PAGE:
When I got my first job as a contact center training manager, someone shared eight things you should never say to a customer. Despite many of them being common sense, I was surprised to hear how often my employees said them to customers. Don’t get me wrong, I’ve often wanted to say these things, but we need to do better if we want to preserve customer relationships.
Over the years, I’ve taken those eight original things, made a few tweaks, and added a few more to the list. They’re a helpful reminder for anyone who serves customers and challenges each of us to consider how our choice of words affects perceptions and outcomes.
Here are the fifteen things I’d never tell a customer.
“That’s not my job.”
One of the most frustrating things customers can hear is that the person they are talking to cannot help them. Instead, your team should take ownership of the problem and work towards finding a solution.
Even if the customer is mistaken, listening to their concerns and offering a solution that works for them is essential. Telling a customer they are wrong can lead to frustration and anger.
“Are you sure?”
This is similar to telling a customer that they’re wrong. Never directly doubt their statements or feelings; you’ll only worsen an already bad situation. Instead, ask questions or seek to understand better. Saying something like, “Can you walk me through that one more time so I can make sure I can take care of what went wrong?” validates the customer’s position while helping you keep the conversation objective and solution-focused.
“I can’t help you.”
If your team cannot provide a solution, they should work towards finding someone who can help the customer.
“What you should do is…”
Don’t tell your customers what to do. Help them. That’s why they came to you.
“We’ve always done it this way.”
Customers want to feel heard and understood. If your team is unwilling to consider new ideas or approaches, it can create a negative experience for the customer.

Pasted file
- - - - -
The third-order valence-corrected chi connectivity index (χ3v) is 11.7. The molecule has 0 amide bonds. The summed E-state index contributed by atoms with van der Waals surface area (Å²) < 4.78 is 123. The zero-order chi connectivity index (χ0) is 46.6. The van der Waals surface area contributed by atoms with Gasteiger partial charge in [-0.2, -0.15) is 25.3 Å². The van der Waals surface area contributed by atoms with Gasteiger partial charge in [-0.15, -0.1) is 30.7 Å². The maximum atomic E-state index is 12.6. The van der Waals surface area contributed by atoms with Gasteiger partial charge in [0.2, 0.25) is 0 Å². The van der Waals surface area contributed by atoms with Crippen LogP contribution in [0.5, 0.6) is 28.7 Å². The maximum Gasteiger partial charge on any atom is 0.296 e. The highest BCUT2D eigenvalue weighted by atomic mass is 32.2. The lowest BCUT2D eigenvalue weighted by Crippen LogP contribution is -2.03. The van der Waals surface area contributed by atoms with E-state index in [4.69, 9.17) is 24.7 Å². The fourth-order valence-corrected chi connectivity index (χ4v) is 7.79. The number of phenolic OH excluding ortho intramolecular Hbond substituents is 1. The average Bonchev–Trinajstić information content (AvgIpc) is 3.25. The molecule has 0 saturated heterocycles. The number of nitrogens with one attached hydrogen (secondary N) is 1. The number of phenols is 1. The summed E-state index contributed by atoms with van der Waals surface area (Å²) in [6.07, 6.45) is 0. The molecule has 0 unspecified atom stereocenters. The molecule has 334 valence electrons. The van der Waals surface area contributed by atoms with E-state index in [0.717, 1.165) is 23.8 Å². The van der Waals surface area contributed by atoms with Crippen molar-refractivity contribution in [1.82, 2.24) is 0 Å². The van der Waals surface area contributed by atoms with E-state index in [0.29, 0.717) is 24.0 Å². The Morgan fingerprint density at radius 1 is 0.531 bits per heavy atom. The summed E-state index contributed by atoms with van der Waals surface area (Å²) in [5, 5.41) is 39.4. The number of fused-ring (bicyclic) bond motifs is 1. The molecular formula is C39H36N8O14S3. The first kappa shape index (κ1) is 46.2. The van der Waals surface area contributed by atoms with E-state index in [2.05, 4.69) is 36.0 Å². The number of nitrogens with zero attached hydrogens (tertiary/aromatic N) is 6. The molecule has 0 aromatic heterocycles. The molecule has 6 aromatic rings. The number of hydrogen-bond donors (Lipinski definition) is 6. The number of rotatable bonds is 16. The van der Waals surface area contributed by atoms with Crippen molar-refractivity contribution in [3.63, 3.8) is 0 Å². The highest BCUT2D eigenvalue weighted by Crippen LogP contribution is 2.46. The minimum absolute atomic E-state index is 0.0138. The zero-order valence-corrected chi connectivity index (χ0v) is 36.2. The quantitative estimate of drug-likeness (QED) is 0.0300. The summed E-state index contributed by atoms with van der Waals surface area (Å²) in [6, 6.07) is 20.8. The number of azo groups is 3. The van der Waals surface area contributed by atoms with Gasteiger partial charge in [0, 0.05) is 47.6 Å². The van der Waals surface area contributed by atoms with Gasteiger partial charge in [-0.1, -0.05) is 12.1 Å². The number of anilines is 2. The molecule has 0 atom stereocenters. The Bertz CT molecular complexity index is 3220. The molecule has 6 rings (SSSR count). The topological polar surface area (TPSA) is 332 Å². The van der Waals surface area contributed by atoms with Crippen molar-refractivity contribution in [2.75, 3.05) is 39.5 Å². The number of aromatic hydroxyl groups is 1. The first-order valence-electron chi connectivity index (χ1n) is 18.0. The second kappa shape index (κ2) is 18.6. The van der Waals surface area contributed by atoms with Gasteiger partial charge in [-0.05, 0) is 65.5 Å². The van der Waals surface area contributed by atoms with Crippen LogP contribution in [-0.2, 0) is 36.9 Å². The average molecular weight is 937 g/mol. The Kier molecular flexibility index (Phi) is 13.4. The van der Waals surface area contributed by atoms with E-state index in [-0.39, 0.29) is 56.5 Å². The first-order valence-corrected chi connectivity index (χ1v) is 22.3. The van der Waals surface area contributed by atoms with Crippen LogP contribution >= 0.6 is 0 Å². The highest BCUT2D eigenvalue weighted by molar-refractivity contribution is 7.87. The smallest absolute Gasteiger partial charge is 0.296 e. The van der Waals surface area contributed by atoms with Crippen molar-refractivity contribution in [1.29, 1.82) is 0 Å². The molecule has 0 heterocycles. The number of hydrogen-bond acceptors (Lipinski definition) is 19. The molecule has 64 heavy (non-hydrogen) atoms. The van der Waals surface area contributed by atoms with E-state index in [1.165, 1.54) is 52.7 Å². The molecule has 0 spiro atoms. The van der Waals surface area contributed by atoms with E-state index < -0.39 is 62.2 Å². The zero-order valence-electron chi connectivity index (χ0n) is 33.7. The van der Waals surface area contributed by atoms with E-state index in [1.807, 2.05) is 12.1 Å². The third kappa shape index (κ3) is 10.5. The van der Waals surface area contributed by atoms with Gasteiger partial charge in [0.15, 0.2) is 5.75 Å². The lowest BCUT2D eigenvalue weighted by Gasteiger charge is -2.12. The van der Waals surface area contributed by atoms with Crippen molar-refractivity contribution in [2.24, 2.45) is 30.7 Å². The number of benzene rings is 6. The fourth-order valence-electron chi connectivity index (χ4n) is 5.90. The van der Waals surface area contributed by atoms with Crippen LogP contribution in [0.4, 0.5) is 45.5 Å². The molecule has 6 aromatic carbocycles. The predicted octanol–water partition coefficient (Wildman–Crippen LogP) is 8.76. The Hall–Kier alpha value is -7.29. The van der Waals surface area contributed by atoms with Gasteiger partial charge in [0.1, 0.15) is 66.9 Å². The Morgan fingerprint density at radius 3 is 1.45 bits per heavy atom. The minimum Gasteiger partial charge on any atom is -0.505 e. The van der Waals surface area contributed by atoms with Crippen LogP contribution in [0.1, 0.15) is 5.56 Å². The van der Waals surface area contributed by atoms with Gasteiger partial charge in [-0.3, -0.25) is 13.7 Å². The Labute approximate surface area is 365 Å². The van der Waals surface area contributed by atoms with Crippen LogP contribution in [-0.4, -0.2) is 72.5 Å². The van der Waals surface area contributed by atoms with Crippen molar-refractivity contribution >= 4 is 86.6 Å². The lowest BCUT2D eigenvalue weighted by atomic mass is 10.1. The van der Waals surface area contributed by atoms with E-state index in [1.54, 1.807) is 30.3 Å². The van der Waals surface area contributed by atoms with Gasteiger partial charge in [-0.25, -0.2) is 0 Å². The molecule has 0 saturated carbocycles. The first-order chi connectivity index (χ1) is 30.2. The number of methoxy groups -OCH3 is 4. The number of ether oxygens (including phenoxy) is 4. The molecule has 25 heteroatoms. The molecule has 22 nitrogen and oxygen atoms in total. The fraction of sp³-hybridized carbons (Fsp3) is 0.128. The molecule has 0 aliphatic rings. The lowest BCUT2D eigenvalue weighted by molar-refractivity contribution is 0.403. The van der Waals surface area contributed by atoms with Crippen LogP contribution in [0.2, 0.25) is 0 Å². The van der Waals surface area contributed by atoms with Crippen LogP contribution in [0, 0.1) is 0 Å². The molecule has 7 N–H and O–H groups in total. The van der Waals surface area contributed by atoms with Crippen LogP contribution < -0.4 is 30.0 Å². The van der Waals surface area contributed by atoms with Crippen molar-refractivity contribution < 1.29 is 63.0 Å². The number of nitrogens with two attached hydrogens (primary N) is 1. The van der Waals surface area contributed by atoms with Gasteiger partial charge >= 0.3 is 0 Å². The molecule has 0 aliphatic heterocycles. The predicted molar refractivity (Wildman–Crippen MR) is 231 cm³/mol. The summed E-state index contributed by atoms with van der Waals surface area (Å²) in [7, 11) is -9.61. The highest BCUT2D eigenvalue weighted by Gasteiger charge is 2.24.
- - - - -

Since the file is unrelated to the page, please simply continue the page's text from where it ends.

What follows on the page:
“I don’t know.”
While it’s okay to admit when you don’t know the answer, following up with the customer is essential once you have more information.
“We can’t do that.” or “That’s against our policy.”
Maybe it is against your policy… but if the customer wasn’t aware of the policy ahead of time, who cares? Any terms or conditions not spelled out in advance are irrelevant to the customer. Imagine you’re a customer who finds out after the fact that special order items can’t be returned — how would you feel? Refer to policies or conditions when the customer was fully aware of and agreed to those conditions; otherwise, find a way to fix the problem.
“I’m sorry, but…”
Using “but” can negate an apology and create a defensive tone. Instead, focus on finding a solution and making things right for the customer.
“Let me know if you have any other problems.”
If a customer comes to you with a problem, and you think you’ve resolved that problem, great. But don’t expect the customer to contact you if other issues pop up; follow up a couple of days later to ensure all is still well. Solving a customer’s problem meets expectations; following up to see if they need further assistance shows you care.
“I’m just following orders.”
Taking ownership of a problem is crucial in customer service. If your team is simply following orders, it can create a negative experience for the customer and damage your relationship with them.
“You’re being unreasonable.”
While telling a customer they are being unreasonable may be tempting, it’s important to remember that the customer’s perception is their reality. Instead, work towards finding a solution that meets their needs.
You mean “yes,” but “no problem” still implies the customer is causing a problem. Replace “no problem” with “yes.”
“Let me try to do that…”
Customers care about results, not effort. Tell them what you will do. “Trying” creates greater uncertainty. If a client requests an accelerated delivery, say, “I’ll call our distributor and get the best schedule possible.” All you can do is all you can do. Don’t imply you’re working extra hard on my behalf by “trying.”
“I’ll get back to you as soon as I can.”
Maybe you will… but the customer wonders what “soon” means. Always specify a time. If, when that time comes, you still don’t have all the information you need, contact the customer and say so — and say when you’ll follow up again. Customer relationships are based on managing expectations; “as soon as I can” sounds good but fails to set an expectation the customer can count on.
What matters most is your willingness to help!
Effective communication is essential for building strong customer relationships. And, while there are certain things you should avoid saying to your customers, it’s essential to take ownership of the problem and work towards finding a solution. After all, people might forget what you said, but they’ll certainly remember whether or not you were there to help when they needed you!